Christmas in the I.C.U.

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The plastic chairs creak as we sit. I wipe a few crumbs off the table and watch them fall to the floor as I prepare to tell my patient’s adult son what I suspect he knows already but doesn’t want to hear: After weeks in the intensive care unit, his mother’s organs are failing and she’ll never wake up or breathe on her own again.

He’s not surprised. From her bedside each day, he has watched her fade. But Christmas is coming and he’s busy with family visiting, a dinner to plan. So he has a request.

“Can we keep her going until after the holidays?” He continues, his tone cautious. “I mean, as long as she’s not in pain, can’t we just wait? Maybe she’ll even get better?”

It’s holiday season in the hospital and it seems as though everyone is looking for a miracle.

When I was an intern, I spent Christmas in a busy New York City cardiac intensive care unit, where the nurses transformed our procedure room into a huge potluck. A handful of patients who had made it out of the I.C.U., including one man who’d received a heart transplant a few months back, left their beds to join the celebration. Outside the room there was sickness and the punishing pace of procedures and lab work to follow, but for a moment, it felt like a party.

A few years later, as a senior resident, I was assigned to work on the oncology inpatient unit, where our mission on Dec. 24 was to figure out how to get as many patients discharged as possible. We scrambled to call in prescriptions and arrange transport and secure home services — perhaps we could not get rid of the cancer, but we could burst into their rooms and announce that we had performed the impossible and we would deliver them to their loved ones for the holidays.

I’m not sure what it is about Christmas. I have eaten my Thanksgiving turkey and mashed potatoes in many different cafeterias over the years, lonely and homesick as I am sure my patients are too, but I haven’t felt the frenzy to send them home. Even on New Year’s Eve, ordering blood draws while watching the ball drop on television, we go on with our work as planned.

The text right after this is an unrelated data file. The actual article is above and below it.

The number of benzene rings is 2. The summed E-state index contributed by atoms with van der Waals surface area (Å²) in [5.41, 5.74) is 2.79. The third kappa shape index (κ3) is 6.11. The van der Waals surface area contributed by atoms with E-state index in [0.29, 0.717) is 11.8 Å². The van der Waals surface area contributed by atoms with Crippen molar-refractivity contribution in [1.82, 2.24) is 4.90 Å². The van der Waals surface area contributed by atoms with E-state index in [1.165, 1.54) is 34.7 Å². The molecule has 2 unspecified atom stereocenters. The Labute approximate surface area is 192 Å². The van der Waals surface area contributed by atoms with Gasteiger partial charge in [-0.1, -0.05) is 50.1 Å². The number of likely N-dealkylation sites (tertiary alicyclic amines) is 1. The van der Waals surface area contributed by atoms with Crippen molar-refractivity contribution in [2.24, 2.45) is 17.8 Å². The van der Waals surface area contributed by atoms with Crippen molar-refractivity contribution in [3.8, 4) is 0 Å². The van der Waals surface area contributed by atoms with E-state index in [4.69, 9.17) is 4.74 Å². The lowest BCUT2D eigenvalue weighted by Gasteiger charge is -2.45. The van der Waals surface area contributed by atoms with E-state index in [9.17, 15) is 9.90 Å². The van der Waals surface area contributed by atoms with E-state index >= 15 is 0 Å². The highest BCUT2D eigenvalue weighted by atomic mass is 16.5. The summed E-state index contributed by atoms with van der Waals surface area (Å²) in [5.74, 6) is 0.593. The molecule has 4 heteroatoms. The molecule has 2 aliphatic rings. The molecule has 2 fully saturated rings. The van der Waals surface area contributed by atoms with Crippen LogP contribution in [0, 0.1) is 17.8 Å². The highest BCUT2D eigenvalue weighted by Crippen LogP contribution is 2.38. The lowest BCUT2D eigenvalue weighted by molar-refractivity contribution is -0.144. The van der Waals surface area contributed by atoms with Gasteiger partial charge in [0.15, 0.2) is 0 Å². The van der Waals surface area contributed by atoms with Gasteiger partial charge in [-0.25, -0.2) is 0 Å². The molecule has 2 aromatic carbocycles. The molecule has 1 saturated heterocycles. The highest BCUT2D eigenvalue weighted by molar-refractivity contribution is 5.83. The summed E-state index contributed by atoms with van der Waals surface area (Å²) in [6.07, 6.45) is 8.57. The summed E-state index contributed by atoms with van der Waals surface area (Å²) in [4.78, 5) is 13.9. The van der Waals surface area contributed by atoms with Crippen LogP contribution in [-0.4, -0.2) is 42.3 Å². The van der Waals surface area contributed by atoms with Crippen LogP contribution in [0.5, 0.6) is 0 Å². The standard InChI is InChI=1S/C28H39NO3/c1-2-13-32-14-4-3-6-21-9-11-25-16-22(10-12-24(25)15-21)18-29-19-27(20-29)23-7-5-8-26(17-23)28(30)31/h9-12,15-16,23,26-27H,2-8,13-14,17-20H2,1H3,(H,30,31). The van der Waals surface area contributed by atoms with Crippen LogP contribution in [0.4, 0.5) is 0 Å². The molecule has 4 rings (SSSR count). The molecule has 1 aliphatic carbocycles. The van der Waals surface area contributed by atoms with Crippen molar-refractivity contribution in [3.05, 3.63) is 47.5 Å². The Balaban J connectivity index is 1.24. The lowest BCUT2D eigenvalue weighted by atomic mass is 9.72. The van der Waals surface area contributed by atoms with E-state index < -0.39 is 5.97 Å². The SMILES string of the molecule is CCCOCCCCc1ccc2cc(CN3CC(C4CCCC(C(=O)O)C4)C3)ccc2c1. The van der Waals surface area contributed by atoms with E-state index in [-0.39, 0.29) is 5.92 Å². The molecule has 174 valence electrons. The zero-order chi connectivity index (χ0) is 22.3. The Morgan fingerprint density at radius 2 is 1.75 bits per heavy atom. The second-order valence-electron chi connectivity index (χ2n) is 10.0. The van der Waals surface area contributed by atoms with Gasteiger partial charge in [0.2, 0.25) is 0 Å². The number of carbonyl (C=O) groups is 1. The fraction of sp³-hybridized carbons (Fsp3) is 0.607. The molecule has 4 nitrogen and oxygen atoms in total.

It’s not as if Christmas was central to my childhood. I can’t remember a time when I actually believed that a man in a sleigh landed on my rooftop and squeezed down my chimney while I was sleeping so that he could bring me presents. To the contrary, I’m told that I liked to proclaim myself a scientist and refused to accept things I could not see, test and prove. But there must have been something special, because I can still conjure the excitement of unopened gifts under the tree and the delicious warmth of family togetherness that felt, for a moment, as if it could last forever.

Now, decades later, sitting across from my patient’s son in that room, I think about his questions and what it is that he’s actually asking. It’s possible that he’s simply trying to avoid the inconvenience of a death, with a house full of relatives and a dinner to plan. But I’ve seen him sitting in the corner of his mother’s room each day, and so I can’t help thinking it’s something else too. Perhaps he’s grasping at the hope for holiday magic — the sense that if we want something enough, even if that something is as fantastical as avoiding death, we might just get it.

Yet all I can give him is the truth. So I tell him that his mother is not in pain. I explain that we can try to keep her comfortable until his family is ready, but we can’t promise that she’ll make it through the holidays, because we can’t change the fact that she is dying.

He nods and stands, surprising me with a handshake as we leave the room. We both know there will be no miraculous recovery. Though we’re sometimes able to arrange last-minute Christmas discharges and turn procedure rooms into potlucks, there is so much sadness that we can’t fix.

But maybe on that day, there will be this — a doctor who pauses at a bedside to talk with a patient a few minutes longer than she has to, a shift that’s quieter than expected, a relative who makes it into town in time. Maybe there will be a son who leaves dinner before he has finished dessert, because he knows that the next day his family will gather and the doctors will shut off the machines and it will be over but tonight, he will say his own quiet goodbye.

And when I leave work on Christmas, and it is dark outside and my eyes blur with sleep, the lights outside the hospital look a little bit like stars.

Daniela J. Lamas is a pulmonary and critical care physician at Brigham and Women’s Hospital in Boston and the author of the forthcoming nonfiction book “You Can Stop Humming Now.”